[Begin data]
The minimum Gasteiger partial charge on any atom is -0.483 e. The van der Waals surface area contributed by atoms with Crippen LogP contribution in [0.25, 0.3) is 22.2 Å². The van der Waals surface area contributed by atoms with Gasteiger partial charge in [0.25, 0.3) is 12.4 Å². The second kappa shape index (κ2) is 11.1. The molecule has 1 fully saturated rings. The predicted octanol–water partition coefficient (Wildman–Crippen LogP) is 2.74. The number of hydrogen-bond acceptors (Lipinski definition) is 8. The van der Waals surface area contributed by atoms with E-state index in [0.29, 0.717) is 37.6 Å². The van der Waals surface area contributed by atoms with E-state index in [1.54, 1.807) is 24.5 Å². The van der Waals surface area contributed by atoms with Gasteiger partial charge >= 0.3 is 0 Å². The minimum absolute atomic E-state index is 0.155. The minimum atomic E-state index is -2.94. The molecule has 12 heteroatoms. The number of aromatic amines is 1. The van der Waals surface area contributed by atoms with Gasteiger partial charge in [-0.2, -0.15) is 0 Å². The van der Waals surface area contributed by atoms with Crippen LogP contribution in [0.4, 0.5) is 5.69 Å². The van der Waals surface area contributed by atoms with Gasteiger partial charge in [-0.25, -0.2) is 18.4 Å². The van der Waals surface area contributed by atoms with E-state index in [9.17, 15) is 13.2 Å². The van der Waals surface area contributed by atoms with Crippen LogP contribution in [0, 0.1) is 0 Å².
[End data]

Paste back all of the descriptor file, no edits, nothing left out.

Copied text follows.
The minimum Gasteiger partial charge on any atom is -0.483 e. The van der Waals surface area contributed by atoms with Crippen LogP contribution in [0.25, 0.3) is 22.2 Å². The van der Waals surface area contributed by atoms with Gasteiger partial charge in [0.25, 0.3) is 12.4 Å². The second kappa shape index (κ2) is 11.1. The molecule has 1 fully saturated rings. The predicted octanol–water partition coefficient (Wildman–Crippen LogP) is 2.74. The number of hydrogen-bond acceptors (Lipinski definition) is 8. The van der Waals surface area contributed by atoms with E-state index in [0.29, 0.717) is 37.6 Å². The van der Waals surface area contributed by atoms with E-state index in [1.54, 1.807) is 24.5 Å². The van der Waals surface area contributed by atoms with Gasteiger partial charge >= 0.3 is 0 Å². The minimum absolute atomic E-state index is 0.155. The minimum atomic E-state index is -2.94. The molecule has 12 heteroatoms. The number of aromatic amines is 1. The van der Waals surface area contributed by atoms with Gasteiger partial charge in [-0.2, -0.15) is 0 Å². The van der Waals surface area contributed by atoms with Crippen LogP contribution in [0.4, 0.5) is 5.69 Å². The van der Waals surface area contributed by atoms with Gasteiger partial charge in [-0.25, -0.2) is 18.4 Å². The van der Waals surface area contributed by atoms with E-state index in [9.17, 15) is 13.2 Å². The van der Waals surface area contributed by atoms with Crippen LogP contribution in [0, 0.1) is 0 Å².